Approximately A Third of Pediatricians Fully Follow Guidelines on Peanut Allergy Prevention in Infants

July 15, 2020

While 93 percent of U.S. pediatricians surveyed were aware of the national guidelines on peanut allergy prevention in infants, only 30 percent were fully implementing the recommended practices and 64 percent reported partial implementation, according to the study published in JAMA Network Open. The guidelines issued in 2017 call for assessment of peanut-allergy risk and introduction of peanut- containing foods in the diet of infants at 4-6 months of age, in efforts to prevent peanut allergy. This is a reversal from 20 years ago, when the American Academy of Pediatrics recommended that peanut should be avoided until the child is 3 years old.

“Our study is the first population-based survey of a large nationwide sample of U.S. pediatricians that characterizes the current practices and barriers associated with the 2017 guidelines for preventing peanut allergy through early introduction of peanut-containing food in the infant’s diet,” says lead author Ruchi Gupta, MD, MPH, pediatrician and food allergy researcher at Ann & Robert H. Lurie Children’s Hospital of Chicago, Professor of Pediatrics (Academic General Pediatrics and Primary Care) and Medicine (Allergy and Immunology), and Director of the Center for Food Allergy and Asthma Research at Northwestern University Feinberg School of Medicine. “We found that nearly 70 percent of pediatricians reported needing additional guideline training. Barriers to implementation are important to address since pediatricians, beginning with the 4-6 month well-child visits, can have a vital role in the reduction of peanut allergy.”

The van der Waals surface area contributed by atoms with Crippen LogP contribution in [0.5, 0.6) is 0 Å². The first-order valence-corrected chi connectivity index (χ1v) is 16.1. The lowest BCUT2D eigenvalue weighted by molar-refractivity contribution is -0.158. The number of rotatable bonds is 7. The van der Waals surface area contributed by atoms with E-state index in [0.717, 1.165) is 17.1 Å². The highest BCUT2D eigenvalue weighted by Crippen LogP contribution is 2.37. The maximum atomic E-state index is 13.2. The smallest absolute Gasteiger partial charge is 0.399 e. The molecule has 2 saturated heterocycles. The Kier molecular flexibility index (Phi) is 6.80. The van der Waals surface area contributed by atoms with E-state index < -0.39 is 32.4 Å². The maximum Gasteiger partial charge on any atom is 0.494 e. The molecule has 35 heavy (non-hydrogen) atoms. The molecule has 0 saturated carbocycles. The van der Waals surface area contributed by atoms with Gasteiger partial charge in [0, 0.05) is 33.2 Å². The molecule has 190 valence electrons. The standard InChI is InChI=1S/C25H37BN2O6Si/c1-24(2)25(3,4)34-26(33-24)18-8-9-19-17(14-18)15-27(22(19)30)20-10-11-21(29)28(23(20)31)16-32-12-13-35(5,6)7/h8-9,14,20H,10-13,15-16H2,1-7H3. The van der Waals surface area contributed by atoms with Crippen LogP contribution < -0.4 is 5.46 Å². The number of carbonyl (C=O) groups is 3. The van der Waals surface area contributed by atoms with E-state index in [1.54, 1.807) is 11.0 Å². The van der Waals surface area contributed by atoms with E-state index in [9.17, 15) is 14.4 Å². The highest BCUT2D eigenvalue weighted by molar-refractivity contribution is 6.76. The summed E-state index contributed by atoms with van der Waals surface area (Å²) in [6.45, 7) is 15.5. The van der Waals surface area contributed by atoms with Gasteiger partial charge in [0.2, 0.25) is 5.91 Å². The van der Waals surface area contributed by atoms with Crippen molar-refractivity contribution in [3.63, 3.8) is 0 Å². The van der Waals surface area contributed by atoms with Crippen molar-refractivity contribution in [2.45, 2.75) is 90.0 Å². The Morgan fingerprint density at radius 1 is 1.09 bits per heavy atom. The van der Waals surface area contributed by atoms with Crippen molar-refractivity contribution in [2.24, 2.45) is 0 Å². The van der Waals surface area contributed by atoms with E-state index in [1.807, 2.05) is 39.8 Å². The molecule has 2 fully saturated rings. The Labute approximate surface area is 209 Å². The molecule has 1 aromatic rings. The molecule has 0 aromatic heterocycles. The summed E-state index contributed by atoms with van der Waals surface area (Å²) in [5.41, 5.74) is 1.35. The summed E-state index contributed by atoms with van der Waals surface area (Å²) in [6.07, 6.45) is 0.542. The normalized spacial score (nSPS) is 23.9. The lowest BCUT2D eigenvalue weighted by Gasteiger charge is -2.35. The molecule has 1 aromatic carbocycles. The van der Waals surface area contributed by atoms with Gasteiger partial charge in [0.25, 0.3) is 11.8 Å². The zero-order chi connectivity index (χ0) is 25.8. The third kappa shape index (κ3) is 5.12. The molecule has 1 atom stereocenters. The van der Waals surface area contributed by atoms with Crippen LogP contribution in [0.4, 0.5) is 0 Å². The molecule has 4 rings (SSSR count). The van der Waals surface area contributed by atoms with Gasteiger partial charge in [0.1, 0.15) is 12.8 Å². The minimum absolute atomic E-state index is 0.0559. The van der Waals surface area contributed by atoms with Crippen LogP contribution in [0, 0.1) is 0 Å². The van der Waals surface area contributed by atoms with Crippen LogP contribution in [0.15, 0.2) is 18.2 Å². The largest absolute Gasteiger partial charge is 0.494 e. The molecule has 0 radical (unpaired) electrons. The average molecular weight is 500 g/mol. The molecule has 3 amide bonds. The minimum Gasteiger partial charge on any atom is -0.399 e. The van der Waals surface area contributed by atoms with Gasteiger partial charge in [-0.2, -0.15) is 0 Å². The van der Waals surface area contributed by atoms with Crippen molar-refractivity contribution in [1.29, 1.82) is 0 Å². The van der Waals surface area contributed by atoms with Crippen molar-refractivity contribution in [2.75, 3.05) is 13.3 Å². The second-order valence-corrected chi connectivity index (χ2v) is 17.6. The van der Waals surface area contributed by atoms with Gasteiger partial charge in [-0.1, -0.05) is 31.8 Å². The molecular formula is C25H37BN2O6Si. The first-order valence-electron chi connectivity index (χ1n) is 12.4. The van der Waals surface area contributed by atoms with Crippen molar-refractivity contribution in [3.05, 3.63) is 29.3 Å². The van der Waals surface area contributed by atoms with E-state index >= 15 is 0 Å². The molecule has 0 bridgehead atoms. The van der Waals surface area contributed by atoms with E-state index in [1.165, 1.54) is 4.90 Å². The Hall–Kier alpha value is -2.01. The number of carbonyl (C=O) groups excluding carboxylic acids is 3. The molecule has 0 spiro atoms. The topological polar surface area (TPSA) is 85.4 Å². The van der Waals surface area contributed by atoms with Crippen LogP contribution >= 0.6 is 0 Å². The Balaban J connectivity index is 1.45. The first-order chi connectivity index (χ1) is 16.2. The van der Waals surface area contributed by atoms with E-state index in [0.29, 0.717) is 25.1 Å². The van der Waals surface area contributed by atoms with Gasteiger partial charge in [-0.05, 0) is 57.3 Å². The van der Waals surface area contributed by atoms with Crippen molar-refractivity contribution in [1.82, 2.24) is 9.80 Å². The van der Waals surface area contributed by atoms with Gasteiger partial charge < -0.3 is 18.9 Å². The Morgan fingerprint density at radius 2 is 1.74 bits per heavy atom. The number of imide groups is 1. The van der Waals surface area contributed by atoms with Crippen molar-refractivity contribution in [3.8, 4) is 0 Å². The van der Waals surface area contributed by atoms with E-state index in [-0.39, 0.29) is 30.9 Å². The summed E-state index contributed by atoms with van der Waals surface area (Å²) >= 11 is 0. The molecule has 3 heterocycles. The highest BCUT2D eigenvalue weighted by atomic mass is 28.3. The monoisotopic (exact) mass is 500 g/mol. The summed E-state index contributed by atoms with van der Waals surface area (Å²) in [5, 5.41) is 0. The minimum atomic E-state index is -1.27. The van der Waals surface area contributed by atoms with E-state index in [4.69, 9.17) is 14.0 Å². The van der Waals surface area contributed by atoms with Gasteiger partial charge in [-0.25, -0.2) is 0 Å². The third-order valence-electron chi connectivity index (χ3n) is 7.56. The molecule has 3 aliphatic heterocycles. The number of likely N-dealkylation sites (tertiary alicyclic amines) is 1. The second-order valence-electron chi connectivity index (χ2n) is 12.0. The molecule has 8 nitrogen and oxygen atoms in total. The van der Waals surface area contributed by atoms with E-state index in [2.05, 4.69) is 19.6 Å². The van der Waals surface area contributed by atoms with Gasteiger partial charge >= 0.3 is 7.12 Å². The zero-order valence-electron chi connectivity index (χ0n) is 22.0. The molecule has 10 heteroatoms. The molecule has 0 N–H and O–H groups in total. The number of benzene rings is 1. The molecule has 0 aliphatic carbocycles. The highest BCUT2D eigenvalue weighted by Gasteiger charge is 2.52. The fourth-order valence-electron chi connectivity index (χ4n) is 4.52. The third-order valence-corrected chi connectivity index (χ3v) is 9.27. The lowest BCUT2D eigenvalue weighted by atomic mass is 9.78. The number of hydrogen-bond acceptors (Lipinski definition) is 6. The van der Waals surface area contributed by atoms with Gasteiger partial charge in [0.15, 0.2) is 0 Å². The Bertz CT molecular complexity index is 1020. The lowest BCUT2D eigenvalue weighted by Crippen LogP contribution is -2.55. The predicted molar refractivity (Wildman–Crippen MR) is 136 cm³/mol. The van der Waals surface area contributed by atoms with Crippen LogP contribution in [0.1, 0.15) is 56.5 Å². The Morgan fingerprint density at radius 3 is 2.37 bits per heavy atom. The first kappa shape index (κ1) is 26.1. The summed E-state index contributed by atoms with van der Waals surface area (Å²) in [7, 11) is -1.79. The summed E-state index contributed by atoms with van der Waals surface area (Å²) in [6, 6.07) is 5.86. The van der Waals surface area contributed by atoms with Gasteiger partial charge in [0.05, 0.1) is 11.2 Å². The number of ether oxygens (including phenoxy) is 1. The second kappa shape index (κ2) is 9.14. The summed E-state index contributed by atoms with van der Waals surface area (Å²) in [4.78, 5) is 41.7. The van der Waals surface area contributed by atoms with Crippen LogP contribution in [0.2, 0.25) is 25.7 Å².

Peanut allergy is the most common pediatric food allergy, affecting 2.2 percent of U.S. children. It is the food allergy least frequently outgrown and is often associated with severe reactions. The 2017 guidelines from the National Institute of Allergy and Infectious Diseases (NIAID) are based on evidence that early introduction of peanut-containing food to infants significantly reduces peanut allergy prevalence.

The survey data included responses from 1,781 pediatricians. Dr. Gupta and colleagues found that common barriers to guideline implementation included lack of clinic time, conducting in-office supervised feeding of peanut-containing food, performing peanut allergy testing, concerns about newness of the guidelines, and parental fear of allergic reactions. Responding pediatricians also indicated the need for handouts for families explaining the guidelines on early peanut introduction to infants, as well as prompts in the electronic health record.

“We need further research on forms of training and types of practice aids that are necessary to increase guideline implementation,” says Dr. Gupta.

This study was funded by the National Institute of Allergy and Infectious Diseases (NIAID), part of the National Institute of Health (NIH), under grant number UM2AI117870.

Research at Ann & Robert H. Lurie Children’s Hospital of Chicago is conducted through the Stanley Manne Children’s Research Institute. The Manne Research Institute is focused on improving child health, transforming pediatric medicine and ensuring healthier futures through the relentless pursuit of knowledge. Lurie Children’s is ranked as one of the nation’s top children’s hospitals by U.S. News & World Report. It is the pediatric training ground for Northwestern University Feinberg School of Medicine. Last year, the hospital served more than 220,000 children from 48 states and 49 countries.